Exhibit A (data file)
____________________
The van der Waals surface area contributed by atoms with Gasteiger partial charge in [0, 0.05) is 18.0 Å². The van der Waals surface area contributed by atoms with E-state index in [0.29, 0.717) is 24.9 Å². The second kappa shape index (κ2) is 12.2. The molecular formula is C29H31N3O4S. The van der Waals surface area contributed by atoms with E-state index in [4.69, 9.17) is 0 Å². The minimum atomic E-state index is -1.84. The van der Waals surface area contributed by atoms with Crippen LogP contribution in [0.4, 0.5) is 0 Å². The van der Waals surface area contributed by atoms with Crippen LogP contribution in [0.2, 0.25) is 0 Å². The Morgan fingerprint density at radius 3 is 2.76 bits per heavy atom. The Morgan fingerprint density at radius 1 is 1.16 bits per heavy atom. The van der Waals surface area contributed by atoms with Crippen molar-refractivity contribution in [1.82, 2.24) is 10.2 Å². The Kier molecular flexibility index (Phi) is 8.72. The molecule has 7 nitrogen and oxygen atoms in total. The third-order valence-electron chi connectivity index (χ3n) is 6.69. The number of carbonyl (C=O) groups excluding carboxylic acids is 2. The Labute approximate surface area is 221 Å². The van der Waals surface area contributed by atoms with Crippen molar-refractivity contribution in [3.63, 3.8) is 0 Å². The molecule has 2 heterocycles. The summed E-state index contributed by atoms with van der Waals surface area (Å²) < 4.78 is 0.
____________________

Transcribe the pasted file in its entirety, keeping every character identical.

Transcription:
The van der Waals surface area contributed by atoms with Gasteiger partial charge in [0, 0.05) is 18.0 Å². The van der Waals surface area contributed by atoms with E-state index in [0.29, 0.717) is 24.9 Å². The second kappa shape index (κ2) is 12.2. The molecular formula is C29H31N3O4S. The van der Waals surface area contributed by atoms with E-state index in [4.69, 9.17) is 0 Å². The minimum atomic E-state index is -1.84. The van der Waals surface area contributed by atoms with Crippen LogP contribution in [0.4, 0.5) is 0 Å². The van der Waals surface area contributed by atoms with Crippen LogP contribution in [0.2, 0.25) is 0 Å². The Morgan fingerprint density at radius 3 is 2.76 bits per heavy atom. The Morgan fingerprint density at radius 1 is 1.16 bits per heavy atom. The van der Waals surface area contributed by atoms with Crippen molar-refractivity contribution in [1.82, 2.24) is 10.2 Å². The Kier molecular flexibility index (Phi) is 8.72. The molecule has 7 nitrogen and oxygen atoms in total. The third-order valence-electron chi connectivity index (χ3n) is 6.69. The number of carbonyl (C=O) groups excluding carboxylic acids is 2. The Labute approximate surface area is 221 Å². The van der Waals surface area contributed by atoms with Crippen molar-refractivity contribution in [3.63, 3.8) is 0 Å². The molecule has 2 heterocycles. The summed E-state index contributed by atoms with van der Waals surface area (Å²) < 4.78 is 0.